Proteins and Folding

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Four Levels

File:Small l1 protein.png
An example of level one protein structure: an amino acid necklace.

The word "protein" can mean many things. To help clarify, a standard of four different ways or structural levels of looking at a protein have been developed.

Primary Structure

The primary structure of a protein refers to the basic amino acid sequence that makes up the protein (sometimes called an "amino acid necklace"). This is the specific order of amino acids dictated in the DNA transcript that was used to make the protein. (For more information on how this is determined, see Introduction to DNA.)

The graphic to the right is an example of level one structure. The DNA, mRNA, and amino acid sequence for this protein are shown below. Notice that the protein begins with methionine. Also keep in mind that a real protein would be much larger than this!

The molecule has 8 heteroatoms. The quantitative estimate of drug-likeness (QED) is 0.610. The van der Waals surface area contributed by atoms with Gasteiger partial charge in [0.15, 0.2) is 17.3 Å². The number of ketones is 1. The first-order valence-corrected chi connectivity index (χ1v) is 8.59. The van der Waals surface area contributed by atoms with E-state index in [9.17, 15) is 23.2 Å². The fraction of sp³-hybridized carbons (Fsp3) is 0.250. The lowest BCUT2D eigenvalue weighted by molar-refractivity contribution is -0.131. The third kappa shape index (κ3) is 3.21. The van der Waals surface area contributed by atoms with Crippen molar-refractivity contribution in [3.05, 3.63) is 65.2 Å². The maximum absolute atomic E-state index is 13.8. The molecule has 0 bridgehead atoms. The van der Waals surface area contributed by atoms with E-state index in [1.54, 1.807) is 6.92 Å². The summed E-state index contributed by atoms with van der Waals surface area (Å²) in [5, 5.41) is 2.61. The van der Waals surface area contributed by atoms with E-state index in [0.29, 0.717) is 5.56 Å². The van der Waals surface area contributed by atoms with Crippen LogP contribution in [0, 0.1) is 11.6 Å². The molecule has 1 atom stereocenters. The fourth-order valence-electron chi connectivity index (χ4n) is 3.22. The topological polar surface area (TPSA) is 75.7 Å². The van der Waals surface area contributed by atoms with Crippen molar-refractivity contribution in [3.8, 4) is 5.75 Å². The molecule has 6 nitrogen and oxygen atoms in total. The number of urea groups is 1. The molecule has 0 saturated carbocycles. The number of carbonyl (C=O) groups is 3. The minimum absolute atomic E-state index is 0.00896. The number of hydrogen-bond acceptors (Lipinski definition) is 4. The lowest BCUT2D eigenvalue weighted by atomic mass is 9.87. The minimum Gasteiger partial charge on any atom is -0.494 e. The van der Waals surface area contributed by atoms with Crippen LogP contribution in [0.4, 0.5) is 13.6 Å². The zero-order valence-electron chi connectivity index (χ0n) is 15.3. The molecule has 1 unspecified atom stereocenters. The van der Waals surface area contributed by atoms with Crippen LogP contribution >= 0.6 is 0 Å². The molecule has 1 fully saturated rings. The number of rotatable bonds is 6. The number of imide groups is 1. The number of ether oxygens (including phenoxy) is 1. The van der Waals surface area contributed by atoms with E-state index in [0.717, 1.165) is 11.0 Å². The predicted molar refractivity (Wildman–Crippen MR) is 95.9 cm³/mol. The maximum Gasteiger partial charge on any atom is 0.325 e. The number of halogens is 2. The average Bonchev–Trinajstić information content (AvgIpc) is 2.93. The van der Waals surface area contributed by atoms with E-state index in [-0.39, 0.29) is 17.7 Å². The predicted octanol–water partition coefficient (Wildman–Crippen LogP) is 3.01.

DNA         3' end -->  TAC - AAT - TTC - GTA - GGA - AAG - GTA - CTA - CAA - ATC  <-- 5' end
mRNA        5' end -->  AUG - UUA - AAG - CAU - CCU - UUC - CAU - GAU - GUU - UAG  <-- 3' end

protein  amino end -->  met - leu - lys - his - pro - phe - his - asp - val - stop <-- carboxyl end

Secondary Structure

After initially being created from a DNA transcript, the protein begins to fold. This happens in stages. Secondary structure refers to folding on a local scale caused by attractions between the amino acids close to each other. These forces include hydrogen bonds (the same bonds that hold two DNA strands together), electrostatic forces (positives and negatives attracting), hydrophillic and hydrophobic forces on the side chains, and van der Waals forces (temporary dipoles, or charged areas, on molecules attracting). There are generally two accepted types of folding caused by local stresses: alpha (α) helices and beta (β) plates.

Tertiary Structure

Tertiary structure is the protein structure once it has fully folded on a local and global scale.

Quaternary Structure

Not all proteins have a quaternary structure. The quaternary structure refers to a protein made up of other protein subunits.

References

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